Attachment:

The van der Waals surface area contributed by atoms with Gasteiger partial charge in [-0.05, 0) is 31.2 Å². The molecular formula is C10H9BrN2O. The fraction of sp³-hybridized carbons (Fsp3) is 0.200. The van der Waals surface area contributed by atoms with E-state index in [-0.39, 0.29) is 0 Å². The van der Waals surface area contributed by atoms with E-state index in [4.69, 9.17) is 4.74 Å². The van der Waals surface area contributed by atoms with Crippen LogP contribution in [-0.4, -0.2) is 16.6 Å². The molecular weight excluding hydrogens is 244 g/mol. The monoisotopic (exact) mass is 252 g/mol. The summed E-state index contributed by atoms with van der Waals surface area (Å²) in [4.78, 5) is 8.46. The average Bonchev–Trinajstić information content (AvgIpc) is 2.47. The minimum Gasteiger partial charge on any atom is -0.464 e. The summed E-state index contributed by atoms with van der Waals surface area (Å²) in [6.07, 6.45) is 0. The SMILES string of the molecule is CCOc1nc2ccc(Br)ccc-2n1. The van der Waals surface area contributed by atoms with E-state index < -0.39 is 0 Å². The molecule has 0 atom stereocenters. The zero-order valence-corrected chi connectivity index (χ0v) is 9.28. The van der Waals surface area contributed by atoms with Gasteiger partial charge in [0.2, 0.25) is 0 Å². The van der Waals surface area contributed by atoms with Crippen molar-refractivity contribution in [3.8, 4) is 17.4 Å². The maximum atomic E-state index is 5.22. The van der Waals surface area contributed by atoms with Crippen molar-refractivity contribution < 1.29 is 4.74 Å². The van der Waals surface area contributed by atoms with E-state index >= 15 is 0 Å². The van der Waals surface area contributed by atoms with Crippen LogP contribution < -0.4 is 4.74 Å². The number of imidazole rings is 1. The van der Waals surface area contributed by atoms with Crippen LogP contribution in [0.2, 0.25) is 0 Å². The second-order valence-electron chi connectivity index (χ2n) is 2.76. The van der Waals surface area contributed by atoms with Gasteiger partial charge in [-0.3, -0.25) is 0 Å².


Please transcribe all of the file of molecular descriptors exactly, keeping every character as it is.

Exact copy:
The van der Waals surface area contributed by atoms with Gasteiger partial charge in [-0.05, 0) is 31.2 Å². The molecular formula is C10H9BrN2O. The fraction of sp³-hybridized carbons (Fsp3) is 0.200. The van der Waals surface area contributed by atoms with E-state index in [-0.39, 0.29) is 0 Å². The van der Waals surface area contributed by atoms with E-state index in [4.69, 9.17) is 4.74 Å². The van der Waals surface area contributed by atoms with Crippen LogP contribution in [-0.4, -0.2) is 16.6 Å². The molecular weight excluding hydrogens is 244 g/mol. The monoisotopic (exact) mass is 252 g/mol. The summed E-state index contributed by atoms with van der Waals surface area (Å²) in [4.78, 5) is 8.46. The average Bonchev–Trinajstić information content (AvgIpc) is 2.47. The minimum Gasteiger partial charge on any atom is -0.464 e. The summed E-state index contributed by atoms with van der Waals surface area (Å²) in [6.07, 6.45) is 0. The SMILES string of the molecule is CCOc1nc2ccc(Br)ccc-2n1. The van der Waals surface area contributed by atoms with E-state index < -0.39 is 0 Å². The molecule has 0 atom stereocenters. The zero-order valence-corrected chi connectivity index (χ0v) is 9.28. The van der Waals surface area contributed by atoms with Gasteiger partial charge in [0.2, 0.25) is 0 Å². The van der Waals surface area contributed by atoms with Crippen molar-refractivity contribution in [3.8, 4) is 17.4 Å². The maximum atomic E-state index is 5.22. The van der Waals surface area contributed by atoms with Crippen molar-refractivity contribution < 1.29 is 4.74 Å². The van der Waals surface area contributed by atoms with E-state index >= 15 is 0 Å². The van der Waals surface area contributed by atoms with Crippen LogP contribution < -0.4 is 4.74 Å². The number of imidazole rings is 1. The van der Waals surface area contributed by atoms with Crippen LogP contribution in [0.2, 0.25) is 0 Å². The second-order valence-electron chi connectivity index (χ2n) is 2.76. The van der Waals surface area contributed by atoms with Gasteiger partial charge in [-0.3, -0.25) is 0 Å².